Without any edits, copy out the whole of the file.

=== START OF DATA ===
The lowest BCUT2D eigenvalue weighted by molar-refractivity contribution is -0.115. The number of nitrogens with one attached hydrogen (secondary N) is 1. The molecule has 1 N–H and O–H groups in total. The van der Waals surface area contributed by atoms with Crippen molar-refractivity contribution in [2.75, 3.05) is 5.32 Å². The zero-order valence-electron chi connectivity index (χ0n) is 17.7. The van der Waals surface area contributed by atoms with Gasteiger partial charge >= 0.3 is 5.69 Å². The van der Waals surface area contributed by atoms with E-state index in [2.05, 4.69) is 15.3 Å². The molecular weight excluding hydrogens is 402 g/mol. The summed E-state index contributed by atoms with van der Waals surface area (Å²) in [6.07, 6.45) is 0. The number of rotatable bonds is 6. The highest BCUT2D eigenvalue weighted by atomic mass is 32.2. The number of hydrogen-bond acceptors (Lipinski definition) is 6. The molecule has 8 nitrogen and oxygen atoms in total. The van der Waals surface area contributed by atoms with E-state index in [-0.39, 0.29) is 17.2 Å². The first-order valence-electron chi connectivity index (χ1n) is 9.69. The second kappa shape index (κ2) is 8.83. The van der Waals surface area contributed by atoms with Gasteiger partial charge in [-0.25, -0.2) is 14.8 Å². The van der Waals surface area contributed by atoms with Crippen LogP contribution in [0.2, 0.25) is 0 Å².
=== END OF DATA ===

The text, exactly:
The lowest BCUT2D eigenvalue weighted by molar-refractivity contribution is -0.115. The number of nitrogens with one attached hydrogen (secondary N) is 1. The molecule has 1 N–H and O–H groups in total. The van der Waals surface area contributed by atoms with Crippen molar-refractivity contribution in [2.75, 3.05) is 5.32 Å². The zero-order valence-electron chi connectivity index (χ0n) is 17.7. The van der Waals surface area contributed by atoms with Gasteiger partial charge >= 0.3 is 5.69 Å². The van der Waals surface area contributed by atoms with E-state index in [2.05, 4.69) is 15.3 Å². The molecular weight excluding hydrogens is 402 g/mol. The summed E-state index contributed by atoms with van der Waals surface area (Å²) in [6.07, 6.45) is 0. The number of rotatable bonds is 6. The highest BCUT2D eigenvalue weighted by atomic mass is 32.2. The number of hydrogen-bond acceptors (Lipinski definition) is 6. The molecule has 8 nitrogen and oxygen atoms in total. The van der Waals surface area contributed by atoms with E-state index in [-0.39, 0.29) is 17.2 Å². The first-order valence-electron chi connectivity index (χ1n) is 9.69. The second kappa shape index (κ2) is 8.83. The van der Waals surface area contributed by atoms with Gasteiger partial charge in [-0.25, -0.2) is 14.8 Å². The van der Waals surface area contributed by atoms with Crippen LogP contribution in [0.2, 0.25) is 0 Å².